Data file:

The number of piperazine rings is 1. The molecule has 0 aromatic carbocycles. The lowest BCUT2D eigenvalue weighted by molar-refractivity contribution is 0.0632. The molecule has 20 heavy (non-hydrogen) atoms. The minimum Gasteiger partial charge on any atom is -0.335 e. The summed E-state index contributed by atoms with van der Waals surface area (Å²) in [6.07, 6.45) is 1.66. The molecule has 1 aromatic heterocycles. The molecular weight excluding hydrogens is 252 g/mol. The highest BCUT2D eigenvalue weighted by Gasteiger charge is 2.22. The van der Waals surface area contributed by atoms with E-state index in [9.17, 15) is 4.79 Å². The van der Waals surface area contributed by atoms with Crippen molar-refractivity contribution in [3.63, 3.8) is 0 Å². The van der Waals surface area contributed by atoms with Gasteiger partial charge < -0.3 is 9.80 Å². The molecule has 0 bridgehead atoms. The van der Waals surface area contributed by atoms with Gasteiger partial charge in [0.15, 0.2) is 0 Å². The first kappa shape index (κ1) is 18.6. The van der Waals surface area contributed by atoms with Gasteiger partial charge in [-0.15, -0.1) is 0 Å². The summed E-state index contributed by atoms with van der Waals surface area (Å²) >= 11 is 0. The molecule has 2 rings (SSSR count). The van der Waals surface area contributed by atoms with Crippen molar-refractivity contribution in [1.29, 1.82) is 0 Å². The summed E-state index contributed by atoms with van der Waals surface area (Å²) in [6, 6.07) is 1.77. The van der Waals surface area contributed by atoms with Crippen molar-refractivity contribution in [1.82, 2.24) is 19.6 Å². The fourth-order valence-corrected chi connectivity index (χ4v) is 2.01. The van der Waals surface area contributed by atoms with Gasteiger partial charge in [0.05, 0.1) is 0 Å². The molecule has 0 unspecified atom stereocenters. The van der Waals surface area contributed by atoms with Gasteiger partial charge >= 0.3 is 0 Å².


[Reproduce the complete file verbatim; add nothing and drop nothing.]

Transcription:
The number of piperazine rings is 1. The molecule has 0 aromatic carbocycles. The lowest BCUT2D eigenvalue weighted by molar-refractivity contribution is 0.0632. The molecule has 20 heavy (non-hydrogen) atoms. The minimum Gasteiger partial charge on any atom is -0.335 e. The summed E-state index contributed by atoms with van der Waals surface area (Å²) in [6.07, 6.45) is 1.66. The molecule has 1 aromatic heterocycles. The molecular weight excluding hydrogens is 252 g/mol. The highest BCUT2D eigenvalue weighted by Gasteiger charge is 2.22. The van der Waals surface area contributed by atoms with E-state index in [9.17, 15) is 4.79 Å². The van der Waals surface area contributed by atoms with Crippen molar-refractivity contribution in [3.63, 3.8) is 0 Å². The van der Waals surface area contributed by atoms with Gasteiger partial charge < -0.3 is 9.80 Å². The molecule has 0 bridgehead atoms. The van der Waals surface area contributed by atoms with Gasteiger partial charge in [0.15, 0.2) is 0 Å². The first kappa shape index (κ1) is 18.6. The van der Waals surface area contributed by atoms with Gasteiger partial charge in [-0.15, -0.1) is 0 Å². The summed E-state index contributed by atoms with van der Waals surface area (Å²) >= 11 is 0. The molecule has 2 rings (SSSR count). The van der Waals surface area contributed by atoms with Crippen molar-refractivity contribution in [1.29, 1.82) is 0 Å². The summed E-state index contributed by atoms with van der Waals surface area (Å²) in [6, 6.07) is 1.77. The van der Waals surface area contributed by atoms with Crippen molar-refractivity contribution in [1.82, 2.24) is 19.6 Å². The fourth-order valence-corrected chi connectivity index (χ4v) is 2.01. The van der Waals surface area contributed by atoms with Gasteiger partial charge in [0.05, 0.1) is 0 Å². The molecule has 0 unspecified atom stereocenters. The van der Waals surface area contributed by atoms with Gasteiger partial charge >= 0.3 is 0 Å².